A person’s usual attitude or mental state is his or her mindset. If you have an environmentalist mindset, you will probably bring your own bags to the grocery store. Other examples of mindsets include an optimist’s rosy perspective on life, a business owner’s entrepreneurial way of thinking, or an Army general’s military prowess. Sometimes, a mindset is shared between people in a group and influences the entire group’s outlook — psychologists call this groupthink. What then is the Christian mindset?
St. Paul told the Philippians: “In your relationships with one another, have the same mindset as Christ Jesus: Who, being in very nature God, did not consider equality with God something to be used to his own advantage; rather, he made himself nothing by taking the very nature of a servant, being made in human likeness. And being found in appearance as a man, he humbled himself by becoming obedient to death– even death on a cross!” (Phil 2:5-8) What do the verses tell us about the mindset of Christ that Paul encourages the Christians in Philippi to have?
The Christian church always believes and proclaims that Jesus Christ is the centre of all things. “He was with God in the beginning. Through him all things were made; without him nothing was made that has been made.” (John 1:2-3) “For in him all things were created, in heaven and on earth, visible and invisible, whether thrones or dominions or principalities or authorities – all things were created through him and for him”. (Colossians 1:15-18) Scripture also tells us that Christ who is at the centre of all things is always moving towards the periphery. He chose to associate with tax-collectors, prostitutes and gentiles (cf. Mark 2:13-17; Luke 19:1-10; John 4:1-42; 8:3-11).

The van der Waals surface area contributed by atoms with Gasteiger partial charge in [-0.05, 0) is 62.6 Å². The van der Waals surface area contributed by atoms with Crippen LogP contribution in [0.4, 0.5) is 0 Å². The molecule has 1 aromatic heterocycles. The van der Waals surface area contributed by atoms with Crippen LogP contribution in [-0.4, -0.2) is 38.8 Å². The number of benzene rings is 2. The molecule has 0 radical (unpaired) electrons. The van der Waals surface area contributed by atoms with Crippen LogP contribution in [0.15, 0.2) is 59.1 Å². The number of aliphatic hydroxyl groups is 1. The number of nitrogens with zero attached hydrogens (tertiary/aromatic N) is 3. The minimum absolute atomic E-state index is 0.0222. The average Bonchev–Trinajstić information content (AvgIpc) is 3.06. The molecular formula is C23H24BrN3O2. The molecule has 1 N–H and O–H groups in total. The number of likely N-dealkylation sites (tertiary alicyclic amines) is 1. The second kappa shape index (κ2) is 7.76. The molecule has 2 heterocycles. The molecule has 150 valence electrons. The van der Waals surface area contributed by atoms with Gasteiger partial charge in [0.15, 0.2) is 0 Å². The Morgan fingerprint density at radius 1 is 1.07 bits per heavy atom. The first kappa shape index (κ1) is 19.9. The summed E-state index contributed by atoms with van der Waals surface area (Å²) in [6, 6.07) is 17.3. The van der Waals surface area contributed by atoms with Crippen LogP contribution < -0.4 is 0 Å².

The whole life of Jesus is a movement towards the periphery and finally, on the cross, he stops. He cannot move any further. He is nailed to it. This is the point of ultimate periphery. Jesus Christ lived as a periphery man. It was at the periphery that he established his identity and centre. His identity was his cross, his exaltation was his humiliation. He was the Lord because he was the crucified one. His centre was the periphery and he became central because he gave up the centre.
It was the self-emptying of Christ that drew others to him. Jesus emptied his life entirely that he became the transparent medium in which God dwells and through which people can see God. Philip once asked Jesus, ‘Show us the Father’. Jesus answered: ‘He who has seen me has seen the Father’. (John 14:8-9)
St. Paul exhorts the Christians in Philippi to have the mindset of Christ. The real human problem is ‘self-centredness’ – selfishness, self-justification and self-glorification. The elimination of ‘self’ from the centre and letting God come into the centre of our life is to have the mindset of Christ.
Christian spirituality is the growth in transparency of our life. There is nothing hidden, nothing dishonest, nothing opaque and there is no cover up in Christian spirituality. Everything about our life should be transparent. It is only as we move to the periphery, forgetting our self interest, for the love of those in the periphery that we grow in this transparency. As Christ has manifested God in the world by his ‘self-emptying’ we become the medium of God’s divine life as we grow in selfless love for others (cf. John 12:24-26). Christian spirituality is the experience of being liberated from self-love.
Let the hymn “Unless A Grain Of Wheat” remind us what it means to die to ourselves and become entirely receptive to God’s divine will: